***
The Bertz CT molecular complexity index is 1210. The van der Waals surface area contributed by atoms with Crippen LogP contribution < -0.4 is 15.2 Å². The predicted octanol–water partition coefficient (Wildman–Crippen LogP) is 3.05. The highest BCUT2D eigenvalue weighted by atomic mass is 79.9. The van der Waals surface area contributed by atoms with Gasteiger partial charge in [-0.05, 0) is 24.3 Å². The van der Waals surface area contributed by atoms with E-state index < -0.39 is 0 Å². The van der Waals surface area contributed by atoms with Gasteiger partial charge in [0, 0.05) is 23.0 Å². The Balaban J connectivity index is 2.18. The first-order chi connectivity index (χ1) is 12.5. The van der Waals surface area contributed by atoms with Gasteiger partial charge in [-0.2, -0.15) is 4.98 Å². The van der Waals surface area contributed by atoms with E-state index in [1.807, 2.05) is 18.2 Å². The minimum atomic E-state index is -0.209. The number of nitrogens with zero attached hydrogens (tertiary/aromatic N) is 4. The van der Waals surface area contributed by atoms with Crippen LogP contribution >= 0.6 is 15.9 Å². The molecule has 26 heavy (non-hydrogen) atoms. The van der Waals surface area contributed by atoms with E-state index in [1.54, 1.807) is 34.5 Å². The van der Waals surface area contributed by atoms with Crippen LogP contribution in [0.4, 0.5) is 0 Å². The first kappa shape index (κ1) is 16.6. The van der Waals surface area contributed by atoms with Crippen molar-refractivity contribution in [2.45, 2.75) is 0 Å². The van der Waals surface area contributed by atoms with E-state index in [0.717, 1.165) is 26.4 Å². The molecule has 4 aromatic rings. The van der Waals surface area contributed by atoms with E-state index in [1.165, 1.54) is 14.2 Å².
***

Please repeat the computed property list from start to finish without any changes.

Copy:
The Bertz CT molecular complexity index is 1210. The van der Waals surface area contributed by atoms with Crippen LogP contribution < -0.4 is 15.2 Å². The predicted octanol–water partition coefficient (Wildman–Crippen LogP) is 3.05. The highest BCUT2D eigenvalue weighted by atomic mass is 79.9. The van der Waals surface area contributed by atoms with Gasteiger partial charge in [-0.05, 0) is 24.3 Å². The van der Waals surface area contributed by atoms with E-state index < -0.39 is 0 Å². The van der Waals surface area contributed by atoms with Gasteiger partial charge in [0, 0.05) is 23.0 Å². The Balaban J connectivity index is 2.18. The first-order chi connectivity index (χ1) is 12.5. The van der Waals surface area contributed by atoms with Gasteiger partial charge in [-0.2, -0.15) is 4.98 Å². The van der Waals surface area contributed by atoms with E-state index in [1.807, 2.05) is 18.2 Å². The minimum atomic E-state index is -0.209. The number of nitrogens with zero attached hydrogens (tertiary/aromatic N) is 4. The van der Waals surface area contributed by atoms with Crippen LogP contribution >= 0.6 is 15.9 Å². The molecule has 26 heavy (non-hydrogen) atoms. The van der Waals surface area contributed by atoms with E-state index in [1.54, 1.807) is 34.5 Å². The van der Waals surface area contributed by atoms with Crippen LogP contribution in [0.4, 0.5) is 0 Å². The first kappa shape index (κ1) is 16.6. The van der Waals surface area contributed by atoms with Crippen molar-refractivity contribution in [2.45, 2.75) is 0 Å². The van der Waals surface area contributed by atoms with E-state index in [0.717, 1.165) is 26.4 Å². The molecule has 4 aromatic rings. The van der Waals surface area contributed by atoms with E-state index in [1.165, 1.54) is 14.2 Å².